CHICAGO -- Monday's 12-3 loss to the Cubs was tough enough for the White Sox to digest, but the postgame news on John Danks' health probably was tougher than the defeat.

Danks told the media that he had been diagnosed with a Grade 1 subscapularis muscle tear in his left shoulder, a conclusion reached after he underwent a pair of MRIs on Monday, including one where dye was injected into his left shoulder. The southpaw also was examined by team physician Dr. Gregory Nicholson.

After finding out the diagnosis, Danks said that he was assured by Dr. Nicholson surgery wouldn't be necessary.

"That was my first question because when you hear the word tear, it's kind of scary," Danks said. "I don't think it's anything super major. I went out and pitched last week and felt fine, stuff was great. It's just having trouble bouncing back and this is the reason. We'll stay on top of it and get back as soon as possible."

This latest problem for Danks arose two days following a four-inning Minor League injury rehab start for Triple-A Charlotte last Tuesday. Danks, who has been on the disabled list since May 25 (retroactive to May 20), felt soreness that was more than normal while playing catch on Thursday.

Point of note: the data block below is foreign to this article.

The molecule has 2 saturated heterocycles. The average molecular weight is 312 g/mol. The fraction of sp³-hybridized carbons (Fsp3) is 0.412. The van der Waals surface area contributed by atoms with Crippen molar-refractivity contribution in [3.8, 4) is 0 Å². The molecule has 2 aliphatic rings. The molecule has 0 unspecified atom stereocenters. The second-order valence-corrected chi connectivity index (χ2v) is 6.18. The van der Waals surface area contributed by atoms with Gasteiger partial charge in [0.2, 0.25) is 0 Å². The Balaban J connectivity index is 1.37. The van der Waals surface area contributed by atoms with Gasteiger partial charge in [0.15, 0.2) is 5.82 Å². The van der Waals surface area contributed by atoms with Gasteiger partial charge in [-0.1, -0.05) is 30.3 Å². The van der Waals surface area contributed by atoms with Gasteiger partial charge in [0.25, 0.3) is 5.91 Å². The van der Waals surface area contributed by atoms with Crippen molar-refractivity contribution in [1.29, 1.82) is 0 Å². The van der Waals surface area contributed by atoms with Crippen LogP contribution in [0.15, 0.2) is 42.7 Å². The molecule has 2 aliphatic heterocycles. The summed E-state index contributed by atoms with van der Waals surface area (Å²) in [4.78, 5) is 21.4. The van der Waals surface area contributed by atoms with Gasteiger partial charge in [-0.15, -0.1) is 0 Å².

Prior to Monday's defeat, general manager Ken Williams said that he originally was "really worried" when Danks said he still wasn't quite right. But as Danks felt better, Williams viewed it as general soreness somewhat akin to what a pitcher experiences during Spring Training.

Now, Danks has no real plan for moving forward with a greater understanding of the malady.

"I don't know any schedule at this point or anything," said Danks, whose last big league start was on May 19 at Wrigley Field. "It's frustrating because it feels good one day and then it feels like [garbage] the next day. But at the same time, it's good to actually know what we're dealing with now.